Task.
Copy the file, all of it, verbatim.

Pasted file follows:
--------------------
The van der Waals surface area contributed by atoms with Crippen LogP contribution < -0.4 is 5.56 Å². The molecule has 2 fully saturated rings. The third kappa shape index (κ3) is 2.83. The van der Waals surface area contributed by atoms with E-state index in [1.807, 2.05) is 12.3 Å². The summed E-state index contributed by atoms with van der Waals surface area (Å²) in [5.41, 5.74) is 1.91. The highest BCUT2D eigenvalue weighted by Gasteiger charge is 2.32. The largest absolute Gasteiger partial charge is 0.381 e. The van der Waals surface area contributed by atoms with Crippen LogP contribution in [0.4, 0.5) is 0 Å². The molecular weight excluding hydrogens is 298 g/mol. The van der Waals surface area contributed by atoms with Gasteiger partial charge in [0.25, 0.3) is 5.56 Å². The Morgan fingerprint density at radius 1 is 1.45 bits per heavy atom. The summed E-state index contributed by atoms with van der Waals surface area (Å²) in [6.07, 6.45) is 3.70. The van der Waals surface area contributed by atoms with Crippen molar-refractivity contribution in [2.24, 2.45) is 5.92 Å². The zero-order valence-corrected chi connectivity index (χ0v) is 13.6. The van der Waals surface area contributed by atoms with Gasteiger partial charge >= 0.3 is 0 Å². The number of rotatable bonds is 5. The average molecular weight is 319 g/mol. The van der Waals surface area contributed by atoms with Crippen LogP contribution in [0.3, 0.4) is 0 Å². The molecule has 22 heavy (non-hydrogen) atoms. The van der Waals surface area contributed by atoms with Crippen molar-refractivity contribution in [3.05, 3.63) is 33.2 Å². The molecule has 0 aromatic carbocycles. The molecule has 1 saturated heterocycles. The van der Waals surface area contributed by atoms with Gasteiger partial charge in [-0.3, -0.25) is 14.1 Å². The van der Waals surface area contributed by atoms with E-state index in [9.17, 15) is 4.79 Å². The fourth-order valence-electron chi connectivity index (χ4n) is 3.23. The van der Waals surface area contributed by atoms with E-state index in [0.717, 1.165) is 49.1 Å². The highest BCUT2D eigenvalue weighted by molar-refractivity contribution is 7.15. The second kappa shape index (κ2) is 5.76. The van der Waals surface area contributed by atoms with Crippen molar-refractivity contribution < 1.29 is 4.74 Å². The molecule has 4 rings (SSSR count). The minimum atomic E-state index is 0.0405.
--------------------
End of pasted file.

The van der Waals surface area contributed by atoms with Crippen LogP contribution < -0.4 is 5.56 Å². The molecule has 2 fully saturated rings. The third kappa shape index (κ3) is 2.83. The van der Waals surface area contributed by atoms with E-state index in [1.807, 2.05) is 12.3 Å². The summed E-state index contributed by atoms with van der Waals surface area (Å²) in [5.41, 5.74) is 1.91. The highest BCUT2D eigenvalue weighted by Gasteiger charge is 2.32. The largest absolute Gasteiger partial charge is 0.381 e. The van der Waals surface area contributed by atoms with Crippen LogP contribution in [0.4, 0.5) is 0 Å². The molecular weight excluding hydrogens is 298 g/mol. The van der Waals surface area contributed by atoms with Gasteiger partial charge in [0.25, 0.3) is 5.56 Å². The Morgan fingerprint density at radius 1 is 1.45 bits per heavy atom. The summed E-state index contributed by atoms with van der Waals surface area (Å²) in [6.07, 6.45) is 3.70. The van der Waals surface area contributed by atoms with Crippen molar-refractivity contribution in [2.24, 2.45) is 5.92 Å². The zero-order valence-corrected chi connectivity index (χ0v) is 13.6. The van der Waals surface area contributed by atoms with Gasteiger partial charge >= 0.3 is 0 Å². The number of rotatable bonds is 5. The average molecular weight is 319 g/mol. The van der Waals surface area contributed by atoms with Crippen LogP contribution in [0.3, 0.4) is 0 Å². The molecule has 22 heavy (non-hydrogen) atoms. The van der Waals surface area contributed by atoms with Crippen molar-refractivity contribution in [3.05, 3.63) is 33.2 Å². The molecule has 0 aromatic carbocycles. The molecule has 1 saturated heterocycles. The van der Waals surface area contributed by atoms with Gasteiger partial charge in [-0.3, -0.25) is 14.1 Å². The van der Waals surface area contributed by atoms with E-state index in [9.17, 15) is 4.79 Å². The fourth-order valence-electron chi connectivity index (χ4n) is 3.23. The van der Waals surface area contributed by atoms with E-state index in [0.717, 1.165) is 49.1 Å². The highest BCUT2D eigenvalue weighted by molar-refractivity contribution is 7.15. The second kappa shape index (κ2) is 5.76. The van der Waals surface area contributed by atoms with Crippen molar-refractivity contribution < 1.29 is 4.74 Å². The molecule has 4 rings (SSSR count). The minimum atomic E-state index is 0.0405.